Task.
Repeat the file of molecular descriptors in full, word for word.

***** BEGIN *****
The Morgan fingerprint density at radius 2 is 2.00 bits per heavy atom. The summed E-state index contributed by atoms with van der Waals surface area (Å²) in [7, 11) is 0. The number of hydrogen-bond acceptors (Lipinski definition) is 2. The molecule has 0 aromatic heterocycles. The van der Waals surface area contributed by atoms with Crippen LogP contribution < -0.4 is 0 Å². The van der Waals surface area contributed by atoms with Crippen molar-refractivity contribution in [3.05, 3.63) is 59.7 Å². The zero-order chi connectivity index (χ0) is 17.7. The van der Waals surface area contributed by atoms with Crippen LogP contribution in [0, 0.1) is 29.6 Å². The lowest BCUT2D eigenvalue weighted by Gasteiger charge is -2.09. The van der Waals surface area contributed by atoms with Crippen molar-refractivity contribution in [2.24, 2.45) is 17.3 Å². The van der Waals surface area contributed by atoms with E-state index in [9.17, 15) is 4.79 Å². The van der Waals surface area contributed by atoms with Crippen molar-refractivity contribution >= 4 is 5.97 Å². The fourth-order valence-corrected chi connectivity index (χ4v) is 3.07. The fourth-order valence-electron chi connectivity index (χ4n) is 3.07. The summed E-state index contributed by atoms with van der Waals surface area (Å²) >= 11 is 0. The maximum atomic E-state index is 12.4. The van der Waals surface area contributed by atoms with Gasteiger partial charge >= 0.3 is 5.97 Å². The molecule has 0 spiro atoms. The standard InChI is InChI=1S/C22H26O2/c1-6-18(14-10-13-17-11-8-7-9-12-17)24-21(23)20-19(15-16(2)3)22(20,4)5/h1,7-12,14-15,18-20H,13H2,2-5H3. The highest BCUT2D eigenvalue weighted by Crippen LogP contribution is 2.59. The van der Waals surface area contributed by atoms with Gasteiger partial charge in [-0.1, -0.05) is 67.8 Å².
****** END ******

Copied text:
The Morgan fingerprint density at radius 2 is 2.00 bits per heavy atom. The summed E-state index contributed by atoms with van der Waals surface area (Å²) in [7, 11) is 0. The number of hydrogen-bond acceptors (Lipinski definition) is 2. The molecule has 0 aromatic heterocycles. The van der Waals surface area contributed by atoms with Crippen LogP contribution < -0.4 is 0 Å². The van der Waals surface area contributed by atoms with Crippen molar-refractivity contribution in [3.05, 3.63) is 59.7 Å². The zero-order chi connectivity index (χ0) is 17.7. The van der Waals surface area contributed by atoms with Crippen LogP contribution in [0, 0.1) is 29.6 Å². The lowest BCUT2D eigenvalue weighted by Gasteiger charge is -2.09. The van der Waals surface area contributed by atoms with Crippen molar-refractivity contribution in [2.24, 2.45) is 17.3 Å². The van der Waals surface area contributed by atoms with E-state index in [9.17, 15) is 4.79 Å². The van der Waals surface area contributed by atoms with Crippen molar-refractivity contribution >= 4 is 5.97 Å². The fourth-order valence-corrected chi connectivity index (χ4v) is 3.07. The fourth-order valence-electron chi connectivity index (χ4n) is 3.07. The summed E-state index contributed by atoms with van der Waals surface area (Å²) >= 11 is 0. The maximum atomic E-state index is 12.4. The van der Waals surface area contributed by atoms with Gasteiger partial charge >= 0.3 is 5.97 Å². The molecule has 0 spiro atoms. The standard InChI is InChI=1S/C22H26O2/c1-6-18(14-10-13-17-11-8-7-9-12-17)24-21(23)20-19(15-16(2)3)22(20,4)5/h1,7-12,14-15,18-20H,13H2,2-5H3. The highest BCUT2D eigenvalue weighted by Crippen LogP contribution is 2.59. The van der Waals surface area contributed by atoms with Gasteiger partial charge in [-0.1, -0.05) is 67.8 Å².